So, you’re thinking about getting your very own bearded dragon OR perhaps you’ve recently brought home the newest addition to your family and are in major need of some guidance on giving them their dream bearded dragon habitat?
Regardless, you’ve come to the right place my friend. Here, you’ll find everything you need to create the best habitat for bearded dragons!
This post will give you a broad idea of how to create a beardie’s dream home, you know, the one all their little beardie friends will always want to chill at. You get me.
But in all seriousness, this post will offer you the suggestions you need to create a habitat that not only keeps your little guy or gal super happy, but super healthy!
Read on to discover the gist of what your beardie needs in their crib to thrive!
Also, be sure to take special note of the links that are included in each section which will take you to articles with more thorough product recommendations.
In This Article
The Best Bearded Dragon Habitat Setup at a Glance
What Your Beardie Needs In Their Tank
When designing the perfect habitat for a bearded dragon, it is important to remember that they are originally from the deserts of Australia and as such, require plenty of light (full spectrum UVA/UVB), warmth (a basking light), and low humidity.
You should really try to avoid going with the convenient “all in one” enclosures you can buy at the pet store, as they typically are not the best options.
For instance, the UVB light they include is seldom efficient enough and the thermometer they come with does not produce reliable and accurate temperature readings.
There are several different types of optimal cages/enclosures/tanks you can choose for your dragon’s habitat.
These options will range in price, functionality, and the material they are made from.
It is important to note, that regardless of what type of bearded dragon enclosure you choose, you need to ensure you have a screen lid, which will allow for proper air flow and keep humidity levels down.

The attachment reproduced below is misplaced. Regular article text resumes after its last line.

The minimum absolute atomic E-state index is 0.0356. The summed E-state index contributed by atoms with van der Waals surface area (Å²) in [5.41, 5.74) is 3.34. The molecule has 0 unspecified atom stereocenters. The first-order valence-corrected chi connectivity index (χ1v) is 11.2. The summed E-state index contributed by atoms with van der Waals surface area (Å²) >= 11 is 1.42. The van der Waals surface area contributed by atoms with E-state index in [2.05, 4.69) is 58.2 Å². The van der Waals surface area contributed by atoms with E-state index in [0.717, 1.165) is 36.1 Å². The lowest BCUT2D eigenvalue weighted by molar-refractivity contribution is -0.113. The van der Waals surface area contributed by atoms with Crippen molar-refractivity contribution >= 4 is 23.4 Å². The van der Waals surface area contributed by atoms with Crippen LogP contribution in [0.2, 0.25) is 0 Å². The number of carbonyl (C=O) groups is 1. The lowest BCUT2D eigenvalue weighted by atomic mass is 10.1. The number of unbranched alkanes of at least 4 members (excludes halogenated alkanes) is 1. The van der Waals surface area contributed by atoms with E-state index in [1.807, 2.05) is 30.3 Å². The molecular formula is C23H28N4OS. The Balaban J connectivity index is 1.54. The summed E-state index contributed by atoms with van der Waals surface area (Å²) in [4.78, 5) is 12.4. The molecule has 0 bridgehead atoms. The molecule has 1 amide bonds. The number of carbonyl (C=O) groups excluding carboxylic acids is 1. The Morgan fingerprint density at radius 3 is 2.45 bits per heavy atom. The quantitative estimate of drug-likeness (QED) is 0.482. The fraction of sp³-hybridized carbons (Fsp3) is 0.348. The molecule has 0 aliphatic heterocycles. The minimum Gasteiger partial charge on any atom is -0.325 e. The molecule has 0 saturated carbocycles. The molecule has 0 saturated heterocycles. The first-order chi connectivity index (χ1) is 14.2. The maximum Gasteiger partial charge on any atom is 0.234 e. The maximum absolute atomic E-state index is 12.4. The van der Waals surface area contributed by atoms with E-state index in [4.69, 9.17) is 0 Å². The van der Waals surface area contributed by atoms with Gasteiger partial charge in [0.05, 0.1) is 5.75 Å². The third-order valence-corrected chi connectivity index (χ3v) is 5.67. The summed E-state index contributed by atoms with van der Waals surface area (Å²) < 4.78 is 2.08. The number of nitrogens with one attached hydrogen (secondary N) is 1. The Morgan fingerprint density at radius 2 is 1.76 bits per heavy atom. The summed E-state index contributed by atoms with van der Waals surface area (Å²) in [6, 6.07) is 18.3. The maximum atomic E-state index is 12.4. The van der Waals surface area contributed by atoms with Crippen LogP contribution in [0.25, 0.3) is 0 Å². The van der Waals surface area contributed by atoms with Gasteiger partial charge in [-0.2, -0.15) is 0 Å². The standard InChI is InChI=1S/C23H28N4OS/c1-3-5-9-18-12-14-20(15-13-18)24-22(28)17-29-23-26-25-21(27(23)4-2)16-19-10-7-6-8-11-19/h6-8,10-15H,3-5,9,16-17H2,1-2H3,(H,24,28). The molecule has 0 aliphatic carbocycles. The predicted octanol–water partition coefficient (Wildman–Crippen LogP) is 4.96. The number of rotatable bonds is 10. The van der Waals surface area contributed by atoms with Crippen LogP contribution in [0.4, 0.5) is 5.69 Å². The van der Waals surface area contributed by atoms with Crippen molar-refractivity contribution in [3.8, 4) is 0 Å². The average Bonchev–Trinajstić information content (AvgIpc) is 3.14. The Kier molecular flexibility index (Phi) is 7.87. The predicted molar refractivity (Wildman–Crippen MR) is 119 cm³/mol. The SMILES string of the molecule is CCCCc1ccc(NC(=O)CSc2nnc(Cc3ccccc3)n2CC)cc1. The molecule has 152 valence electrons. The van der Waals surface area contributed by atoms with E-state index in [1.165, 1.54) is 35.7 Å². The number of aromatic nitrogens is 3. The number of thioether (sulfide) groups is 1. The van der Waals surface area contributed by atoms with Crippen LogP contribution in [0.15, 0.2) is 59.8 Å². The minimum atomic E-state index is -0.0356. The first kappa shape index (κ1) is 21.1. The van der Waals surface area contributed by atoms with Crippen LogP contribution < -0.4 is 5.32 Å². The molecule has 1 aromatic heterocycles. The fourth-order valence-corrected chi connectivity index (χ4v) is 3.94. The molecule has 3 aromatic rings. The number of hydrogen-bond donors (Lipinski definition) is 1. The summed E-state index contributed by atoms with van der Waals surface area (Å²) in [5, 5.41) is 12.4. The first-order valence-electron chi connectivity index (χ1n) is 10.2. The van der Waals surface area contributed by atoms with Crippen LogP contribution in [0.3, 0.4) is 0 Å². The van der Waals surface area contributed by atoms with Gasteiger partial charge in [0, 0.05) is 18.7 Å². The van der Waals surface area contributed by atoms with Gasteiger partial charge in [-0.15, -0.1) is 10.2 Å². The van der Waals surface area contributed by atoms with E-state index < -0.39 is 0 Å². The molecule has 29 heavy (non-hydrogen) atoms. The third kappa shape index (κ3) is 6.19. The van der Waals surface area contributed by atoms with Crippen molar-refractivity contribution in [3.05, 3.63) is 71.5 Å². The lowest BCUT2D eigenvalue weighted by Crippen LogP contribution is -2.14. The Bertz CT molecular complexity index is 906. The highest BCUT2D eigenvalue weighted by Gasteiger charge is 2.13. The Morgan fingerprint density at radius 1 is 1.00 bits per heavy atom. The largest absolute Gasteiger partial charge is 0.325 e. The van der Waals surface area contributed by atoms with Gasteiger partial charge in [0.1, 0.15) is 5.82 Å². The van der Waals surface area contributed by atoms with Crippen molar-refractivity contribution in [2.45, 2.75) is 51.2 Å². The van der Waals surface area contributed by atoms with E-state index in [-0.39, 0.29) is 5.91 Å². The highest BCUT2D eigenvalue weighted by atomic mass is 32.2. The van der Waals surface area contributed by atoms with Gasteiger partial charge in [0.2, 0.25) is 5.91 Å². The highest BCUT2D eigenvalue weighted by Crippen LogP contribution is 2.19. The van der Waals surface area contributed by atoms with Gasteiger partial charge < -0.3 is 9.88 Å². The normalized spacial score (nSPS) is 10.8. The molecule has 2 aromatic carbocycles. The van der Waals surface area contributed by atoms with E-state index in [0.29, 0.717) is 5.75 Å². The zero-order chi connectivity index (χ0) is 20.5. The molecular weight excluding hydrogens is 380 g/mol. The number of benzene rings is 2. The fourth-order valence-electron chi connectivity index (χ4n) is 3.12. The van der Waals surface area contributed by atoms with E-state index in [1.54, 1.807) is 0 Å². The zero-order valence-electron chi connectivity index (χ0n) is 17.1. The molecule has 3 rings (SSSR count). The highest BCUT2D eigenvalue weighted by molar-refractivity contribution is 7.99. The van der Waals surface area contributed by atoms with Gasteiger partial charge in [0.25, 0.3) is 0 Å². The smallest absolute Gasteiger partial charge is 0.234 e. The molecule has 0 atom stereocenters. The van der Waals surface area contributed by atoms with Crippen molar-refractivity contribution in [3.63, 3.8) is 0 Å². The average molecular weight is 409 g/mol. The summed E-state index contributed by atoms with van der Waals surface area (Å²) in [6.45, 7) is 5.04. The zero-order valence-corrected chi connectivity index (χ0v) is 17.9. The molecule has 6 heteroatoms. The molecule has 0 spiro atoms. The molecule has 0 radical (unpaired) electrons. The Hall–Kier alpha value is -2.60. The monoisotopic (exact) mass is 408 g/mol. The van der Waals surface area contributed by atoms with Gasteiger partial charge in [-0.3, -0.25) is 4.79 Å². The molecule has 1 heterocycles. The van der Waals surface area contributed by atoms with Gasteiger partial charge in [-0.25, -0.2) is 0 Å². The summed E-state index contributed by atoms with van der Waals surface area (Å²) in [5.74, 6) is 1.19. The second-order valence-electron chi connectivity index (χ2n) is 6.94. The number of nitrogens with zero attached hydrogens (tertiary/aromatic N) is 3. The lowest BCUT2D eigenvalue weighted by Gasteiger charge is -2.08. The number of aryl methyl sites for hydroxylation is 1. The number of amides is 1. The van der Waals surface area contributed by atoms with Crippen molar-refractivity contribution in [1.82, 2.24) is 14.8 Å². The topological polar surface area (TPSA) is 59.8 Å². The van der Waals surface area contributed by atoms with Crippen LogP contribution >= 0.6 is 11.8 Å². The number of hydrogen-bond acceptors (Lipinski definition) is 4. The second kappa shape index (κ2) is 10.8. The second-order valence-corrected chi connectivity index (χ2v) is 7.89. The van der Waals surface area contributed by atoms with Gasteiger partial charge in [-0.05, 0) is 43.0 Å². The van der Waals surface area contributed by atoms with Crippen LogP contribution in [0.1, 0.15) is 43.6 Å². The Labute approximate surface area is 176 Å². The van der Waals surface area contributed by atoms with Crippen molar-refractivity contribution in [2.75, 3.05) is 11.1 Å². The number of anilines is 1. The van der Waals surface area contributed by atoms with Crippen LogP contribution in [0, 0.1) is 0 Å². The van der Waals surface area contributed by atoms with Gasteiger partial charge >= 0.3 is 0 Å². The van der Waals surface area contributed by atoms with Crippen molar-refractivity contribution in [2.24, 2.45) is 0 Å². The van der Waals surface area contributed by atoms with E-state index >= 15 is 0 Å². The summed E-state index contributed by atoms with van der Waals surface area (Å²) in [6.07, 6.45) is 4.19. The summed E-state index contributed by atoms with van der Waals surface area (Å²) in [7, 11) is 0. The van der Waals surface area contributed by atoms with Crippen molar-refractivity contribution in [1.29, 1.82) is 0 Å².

Also, all enclosures must have UVB, UVA, and basking lights, as well as a ceramic heat emitter if necessary for keeping the tank warm at night.
Read on to discover the different types of enclosures you can use for your bearded dragon.
Much like fish tanks, glass terrariums are a great option because they allow for 360 viewing (although you’ll want to put a back in, discussed below) and are pretty affordable.
Glass terrariums are also very durable and easy to find at pretty much any pet store.
Also, glass terrariums make a good habitat for bearded dragons because the screen lid that goes on top allows for ample air flow and as such, helps keep humidity levels low, just how your dragon like it.
As far as downsides to glass terrariums go, they don’t always hold heat as well as other bearded dragon habitat options, which can lead to your dragon not being as bright in color.
Think of it this way, glass doesn’t exactly provide the best insulation.
Made of PVC plastic, these cages are rather light weight and have a nice smooth finish to them.
Often times, you can find sellers selling them in a wide array of colors and even offering to install the lights for you for an additional charge.
These cages are also usually stackable and blend into home décor quite nicely.
However, perhaps most importantly, these cages typically hold heat quite nicely, making your dragon very happy.
As far as the cons to PVC cases, they can be quite expensive, as in hundreds of dollars depending on the size.
Also, keeping humidity low can sometimes be an issue with PVC cages that have an enclosed top that doesn’t allow for proper airflow, so just make sure to habitually check on the humidity level.